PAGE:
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FTC Hearings #11: The FTC’s Role in a Changing World

· April 1, 2019

The FTC held its eleventh Hearing on Competition and Consumer Protection on March 25 and 26, 2019. The overall theme of the two-day hearing centered on the FTC’s role in a changing world. 

Day 1

FTC Chairman Joseph Simons began the hearing, where he talked about the evolving digital world, with markets more interconnected and consumers more global. He then gave an overview of how the first day’s session would be structured:

“Today’s sessions will focus on the wide range of tools – statutory authority, best practices, MOUs, and international networks – that we use to accomplish our enforcement cooperation, and explore how to improve them. We will also examine the cross-border enforcement and policy issues raised by emerging technologies, such as artificial intelligence.”

William Kovacic, a Professor at the George Washington University Law School, set the tone of the hearings by noting that the FTC has been wrestling with and adjusting to new technological changes, such as the telephone and wireless, for decades. In discussing an international strategy, Professor Kovacic discussed the importance of human relationships between agencies to ensure cooperation, how the FTC could further its own goals through better disclosure of broader strategies and programs, in addition to educating foreign agencies on how the FTC functions, and how Congress could ensure a diverse talent pool at the FTC by hiring foreign employees.

Panel 1 – Building Enforcement Cooperation

Matthew Boswell, Commissioner at the Competition Bureau of Canada, kicked off the panel on building enforcement cooperation. He pointed out that the conduct the Competition Bureau of Canada investigates nowadays is not constrained by borders, and in today’s digital age, cooperation between international agencies is more important than ever. To illustrate, Boswell pointed to the USMCA as an example of that US-Canada cooperation, and the blocking of the Staples/Office Depot merger as an example of extensive sharing of data between the two agencies. Boswell, like Kovacic, also believed in the importance of the Safe Web Act, which encourages the sharing of confidential information between international enforcement agencies.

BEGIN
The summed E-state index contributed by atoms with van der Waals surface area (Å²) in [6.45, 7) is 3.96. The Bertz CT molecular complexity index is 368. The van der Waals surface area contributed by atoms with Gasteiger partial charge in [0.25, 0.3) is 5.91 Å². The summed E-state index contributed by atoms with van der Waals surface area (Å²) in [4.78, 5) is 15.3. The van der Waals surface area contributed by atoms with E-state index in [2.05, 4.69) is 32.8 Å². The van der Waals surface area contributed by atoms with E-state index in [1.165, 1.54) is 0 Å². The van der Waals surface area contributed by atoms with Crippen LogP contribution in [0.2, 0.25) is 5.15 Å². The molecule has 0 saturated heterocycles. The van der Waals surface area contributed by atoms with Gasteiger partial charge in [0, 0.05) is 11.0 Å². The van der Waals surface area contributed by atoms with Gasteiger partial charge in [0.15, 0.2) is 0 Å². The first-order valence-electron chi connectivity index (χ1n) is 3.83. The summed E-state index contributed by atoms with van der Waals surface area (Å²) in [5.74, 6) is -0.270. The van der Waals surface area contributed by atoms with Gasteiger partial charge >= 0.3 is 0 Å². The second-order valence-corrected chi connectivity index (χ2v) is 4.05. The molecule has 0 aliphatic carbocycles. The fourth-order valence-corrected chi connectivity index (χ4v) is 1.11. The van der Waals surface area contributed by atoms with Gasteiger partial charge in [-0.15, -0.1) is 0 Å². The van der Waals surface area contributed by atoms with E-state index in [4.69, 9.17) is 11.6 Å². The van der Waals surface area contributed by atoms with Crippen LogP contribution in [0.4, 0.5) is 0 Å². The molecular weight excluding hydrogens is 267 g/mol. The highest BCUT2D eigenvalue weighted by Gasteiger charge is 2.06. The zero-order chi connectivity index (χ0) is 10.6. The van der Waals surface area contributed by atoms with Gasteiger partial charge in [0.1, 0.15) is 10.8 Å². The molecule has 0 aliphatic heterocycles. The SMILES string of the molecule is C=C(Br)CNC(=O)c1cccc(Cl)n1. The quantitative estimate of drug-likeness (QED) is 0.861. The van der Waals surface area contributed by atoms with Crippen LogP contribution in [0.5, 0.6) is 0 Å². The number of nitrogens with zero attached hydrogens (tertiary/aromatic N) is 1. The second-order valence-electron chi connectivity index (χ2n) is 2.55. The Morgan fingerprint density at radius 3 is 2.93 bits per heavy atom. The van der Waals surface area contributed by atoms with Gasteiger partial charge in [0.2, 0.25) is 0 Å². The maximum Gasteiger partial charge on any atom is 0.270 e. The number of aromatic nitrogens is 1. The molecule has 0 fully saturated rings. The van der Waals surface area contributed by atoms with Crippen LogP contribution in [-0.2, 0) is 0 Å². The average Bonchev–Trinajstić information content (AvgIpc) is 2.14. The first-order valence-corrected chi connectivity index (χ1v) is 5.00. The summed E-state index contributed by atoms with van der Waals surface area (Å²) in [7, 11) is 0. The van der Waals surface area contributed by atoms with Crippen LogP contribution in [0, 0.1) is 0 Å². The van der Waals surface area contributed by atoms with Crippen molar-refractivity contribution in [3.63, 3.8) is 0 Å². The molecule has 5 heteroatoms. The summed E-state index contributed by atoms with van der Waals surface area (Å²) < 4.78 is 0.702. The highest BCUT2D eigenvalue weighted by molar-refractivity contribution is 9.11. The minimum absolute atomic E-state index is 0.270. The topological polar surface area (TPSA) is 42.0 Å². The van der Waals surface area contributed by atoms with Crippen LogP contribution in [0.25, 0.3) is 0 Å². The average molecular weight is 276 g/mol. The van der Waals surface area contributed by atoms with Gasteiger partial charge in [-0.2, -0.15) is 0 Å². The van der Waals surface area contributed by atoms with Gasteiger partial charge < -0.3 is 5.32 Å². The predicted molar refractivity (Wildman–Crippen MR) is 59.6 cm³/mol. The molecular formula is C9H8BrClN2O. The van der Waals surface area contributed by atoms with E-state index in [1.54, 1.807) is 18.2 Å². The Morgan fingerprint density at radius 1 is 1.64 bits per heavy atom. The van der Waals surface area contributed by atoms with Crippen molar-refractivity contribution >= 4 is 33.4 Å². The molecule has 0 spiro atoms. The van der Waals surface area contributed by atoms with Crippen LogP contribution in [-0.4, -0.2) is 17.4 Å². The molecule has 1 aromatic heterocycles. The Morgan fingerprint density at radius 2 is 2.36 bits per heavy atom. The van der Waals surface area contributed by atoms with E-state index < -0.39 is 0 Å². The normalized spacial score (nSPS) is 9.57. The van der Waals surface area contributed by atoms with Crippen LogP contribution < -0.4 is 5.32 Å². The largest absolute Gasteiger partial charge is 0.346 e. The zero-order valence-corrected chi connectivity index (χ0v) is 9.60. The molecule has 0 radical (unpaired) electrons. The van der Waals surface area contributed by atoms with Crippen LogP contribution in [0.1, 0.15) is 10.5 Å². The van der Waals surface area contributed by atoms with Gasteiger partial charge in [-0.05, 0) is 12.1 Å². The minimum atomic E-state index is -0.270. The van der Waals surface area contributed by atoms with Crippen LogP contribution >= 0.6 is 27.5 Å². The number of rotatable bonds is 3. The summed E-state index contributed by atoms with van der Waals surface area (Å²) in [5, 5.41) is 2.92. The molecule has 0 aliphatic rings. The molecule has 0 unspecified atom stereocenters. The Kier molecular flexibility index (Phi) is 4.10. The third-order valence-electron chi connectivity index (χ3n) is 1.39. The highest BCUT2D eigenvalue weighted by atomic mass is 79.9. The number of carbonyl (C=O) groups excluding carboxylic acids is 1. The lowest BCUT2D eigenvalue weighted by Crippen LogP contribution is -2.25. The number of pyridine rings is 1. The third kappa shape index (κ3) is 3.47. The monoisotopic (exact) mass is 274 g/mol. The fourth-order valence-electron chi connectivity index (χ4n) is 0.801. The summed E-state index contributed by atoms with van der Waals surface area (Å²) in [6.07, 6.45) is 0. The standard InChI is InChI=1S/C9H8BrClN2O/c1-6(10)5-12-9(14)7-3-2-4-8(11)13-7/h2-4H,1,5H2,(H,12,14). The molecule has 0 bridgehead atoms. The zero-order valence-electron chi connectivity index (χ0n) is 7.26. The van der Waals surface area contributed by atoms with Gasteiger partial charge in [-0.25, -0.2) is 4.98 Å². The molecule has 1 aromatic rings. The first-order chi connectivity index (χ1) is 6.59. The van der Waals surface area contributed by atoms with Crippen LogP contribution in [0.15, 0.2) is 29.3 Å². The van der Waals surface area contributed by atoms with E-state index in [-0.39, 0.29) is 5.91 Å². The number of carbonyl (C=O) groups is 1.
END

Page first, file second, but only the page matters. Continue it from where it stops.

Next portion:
All of the panelists agreed with Boswell on the importance of international cooperation and data sharing as extremely powerful tools for greater cooperation. Jean-Francois Fortin, Executive Director of the Enforcement Autorité des Marchés Financiers, discussed the usefulness of a Multilateral Memorandum of Understanding (MMOU), as it has the potential capacity to compel physical attendance for testimony or sanction individuals.

The panel concluded with a question on some of the biggest challenges to international cooperation for enforcement. Barnett believed competition amongst agencies posed a big problem, since there seemed to be bias towards action and for authorities who are the most relevant. Chilufya Sampa, Executive Director & CEO at the Competition and Consumer Protection Commision of Zambia, thought that privacy laws were the biggest challenge, as some agencies refused to share non-confidential information. Boswell said that it was expensive to maintain relationships between individuals around the world, but that these relationships were essential to cooperation.

Panel 2 – Consumer Protection and Privacy Enforcement Cooperation